From a practical standpoint, one option we give most clients is having the same person serve as successor Trustee and guardian. The reason for this is simple – we want to avoid a situation where the Trustee and the guardian do not get along and disagree on how assets are distributed. Your child’s guardian will know best what your child needs at each stage of their life, and if the Trustee is someone they don’t get along with, it may become difficult to make certain decisions or fulfill those needs. Furthermore, being a guardian is likely a tough job. Why make it harder on them by withholding monetary funds?
On the other hand, you may have a good reason for choosing different people. Maybe the guardian you have chosen would be the perfect “parent,” but they are not financially responsible. Perhaps you prefer a checks-and-balances system, or you do not want to overburden one person with the task of successor Trustee and guardian. When this is the case, we advise clients to make sure the Trustee and guardian can and will work together for the benefit of your child. After all, you are setting up your trust and guardianship documents for your children.
- Preferences of Your Child
This normally concerns older children, such as pre-teens and teens, but maybe something to consider if your 7-year-old twins are terrified of Uncle Tim. I’m not saying your child should automatically choose who their guardians will be, but perhaps their preferences should be taken into consideration, especially if they dislike the guardian you are considering.
- Money is Your Job, not your Guardian’s
We normally advise clients not to choose a guardian purely on the guardian’s own financial situation. The reason here is simple – as the parent, it is your responsibility to provide for your child, even after you pass away. That’s right… death does not excuse you from paying for your child’s tennis lessons. If you want your nominated guardian to make sure your child goes to private school, is involved in extracurricular activities, and goes to college, you need to make sure your guardian has access to the financial resources necessary to pay for those things. If you think your current assets may not be enough, obtain a life insurance policy. Choose a guardian based on the type of parent they will be. Money is what you are leaving behind for your child’s care.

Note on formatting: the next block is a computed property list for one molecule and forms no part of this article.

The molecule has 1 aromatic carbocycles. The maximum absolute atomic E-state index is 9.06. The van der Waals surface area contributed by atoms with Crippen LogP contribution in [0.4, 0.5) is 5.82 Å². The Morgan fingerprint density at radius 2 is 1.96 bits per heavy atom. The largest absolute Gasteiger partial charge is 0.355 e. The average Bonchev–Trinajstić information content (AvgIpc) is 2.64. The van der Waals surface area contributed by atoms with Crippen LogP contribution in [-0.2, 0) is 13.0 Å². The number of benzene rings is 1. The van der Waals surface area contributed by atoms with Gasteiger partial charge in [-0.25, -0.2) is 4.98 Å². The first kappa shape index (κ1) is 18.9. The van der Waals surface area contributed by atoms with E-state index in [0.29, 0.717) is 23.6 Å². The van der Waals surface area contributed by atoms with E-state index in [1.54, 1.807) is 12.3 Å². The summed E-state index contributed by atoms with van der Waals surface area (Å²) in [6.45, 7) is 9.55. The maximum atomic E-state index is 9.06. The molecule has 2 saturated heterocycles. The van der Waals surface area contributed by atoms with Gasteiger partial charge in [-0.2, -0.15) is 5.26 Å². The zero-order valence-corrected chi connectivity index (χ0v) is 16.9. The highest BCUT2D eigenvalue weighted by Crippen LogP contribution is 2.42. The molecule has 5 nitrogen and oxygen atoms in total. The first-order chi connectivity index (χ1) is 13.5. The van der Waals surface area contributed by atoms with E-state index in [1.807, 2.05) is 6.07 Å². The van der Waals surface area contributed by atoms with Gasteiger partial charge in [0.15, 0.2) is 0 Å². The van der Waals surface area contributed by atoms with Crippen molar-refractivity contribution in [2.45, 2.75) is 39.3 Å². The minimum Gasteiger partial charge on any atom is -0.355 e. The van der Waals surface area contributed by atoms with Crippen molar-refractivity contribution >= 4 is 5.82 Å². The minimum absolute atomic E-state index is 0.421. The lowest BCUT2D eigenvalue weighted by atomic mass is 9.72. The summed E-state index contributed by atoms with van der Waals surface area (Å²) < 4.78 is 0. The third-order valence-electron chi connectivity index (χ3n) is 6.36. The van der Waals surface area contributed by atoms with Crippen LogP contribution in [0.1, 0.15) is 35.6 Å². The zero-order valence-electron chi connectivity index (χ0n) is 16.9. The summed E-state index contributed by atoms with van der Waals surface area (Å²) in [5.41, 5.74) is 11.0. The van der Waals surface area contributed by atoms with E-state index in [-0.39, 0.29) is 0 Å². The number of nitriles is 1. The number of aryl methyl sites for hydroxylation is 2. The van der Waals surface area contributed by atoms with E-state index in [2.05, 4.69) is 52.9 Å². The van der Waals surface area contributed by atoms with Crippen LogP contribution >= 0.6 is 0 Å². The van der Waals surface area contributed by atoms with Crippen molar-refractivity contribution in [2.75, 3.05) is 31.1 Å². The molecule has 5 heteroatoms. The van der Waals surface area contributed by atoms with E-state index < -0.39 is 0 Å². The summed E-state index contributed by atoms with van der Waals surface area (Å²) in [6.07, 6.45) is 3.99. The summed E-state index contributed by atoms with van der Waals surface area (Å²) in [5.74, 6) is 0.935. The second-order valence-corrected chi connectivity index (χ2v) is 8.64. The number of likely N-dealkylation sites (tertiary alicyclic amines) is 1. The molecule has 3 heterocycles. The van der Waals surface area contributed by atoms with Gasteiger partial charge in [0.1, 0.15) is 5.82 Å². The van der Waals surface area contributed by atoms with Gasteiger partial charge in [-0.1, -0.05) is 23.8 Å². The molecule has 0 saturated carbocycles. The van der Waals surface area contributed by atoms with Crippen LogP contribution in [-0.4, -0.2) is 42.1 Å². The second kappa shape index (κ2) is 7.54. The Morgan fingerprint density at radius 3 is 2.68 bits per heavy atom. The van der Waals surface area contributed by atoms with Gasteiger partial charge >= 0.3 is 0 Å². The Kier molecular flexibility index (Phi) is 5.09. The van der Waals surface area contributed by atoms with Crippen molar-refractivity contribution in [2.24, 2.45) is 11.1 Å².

- Excluding a Guardian
If there is someone you strongly believe should not be a guardian to your child, you can exclude them confidentially. The last thing any parent wants is for their child to be raised by an estranged family member they do not trust or get along with, or whose values, beliefs, and parenting style is the complete opposite of theirs. This is something to document clearly on paper. We only recommend doing this though in situations where you feel this person will affirmatively challenge your nominations of other individuals and petition the court for custody.
- Updating Documents Every Few Years, if needed
Life happens and things change. We recommend updating your documents when you want to change your trustees, guardians, or beneficiaries. There are many reasons for these changes – death, strained relationships, people moving. Update your documents as your circumstances dictate.
Last, and most importantly, once you (and your spouse) have narrowed down your choice of guardians, be sure to have an open conversation with your potential guardians before naming them on paper. Make sure that if the time comes, they are willing to take on this responsibility. Make sure your wishes, beliefs, and parenting style is something they can put into practice if they become the legal guardians for your children.
It’s ok to not feel great about your chosen guardians. It’s ok to feel no one will ever be good enough for your child. The truth is, we love our children more than life itself, and naming someone who has the potential for being a decent guardian is always better than naming no guardian and having the court nominate a random, total stranger.
Recent years have taught us many lessons, and has reminded us life is short, unpredictable, and extremely fragile. One of the biggest gifts you can give your children is ensuring they have a safe, secure, and stable future ahead of them if something were to happen to you. Start planning for that future today.
Sabina Chopra is an associate attorney at Bridge Law, LLP. She specializes in estate planning, and has counseled hundreds of clients in creating living trusts, guardianship documents for minor children, powers of attorney, and healthcare directives.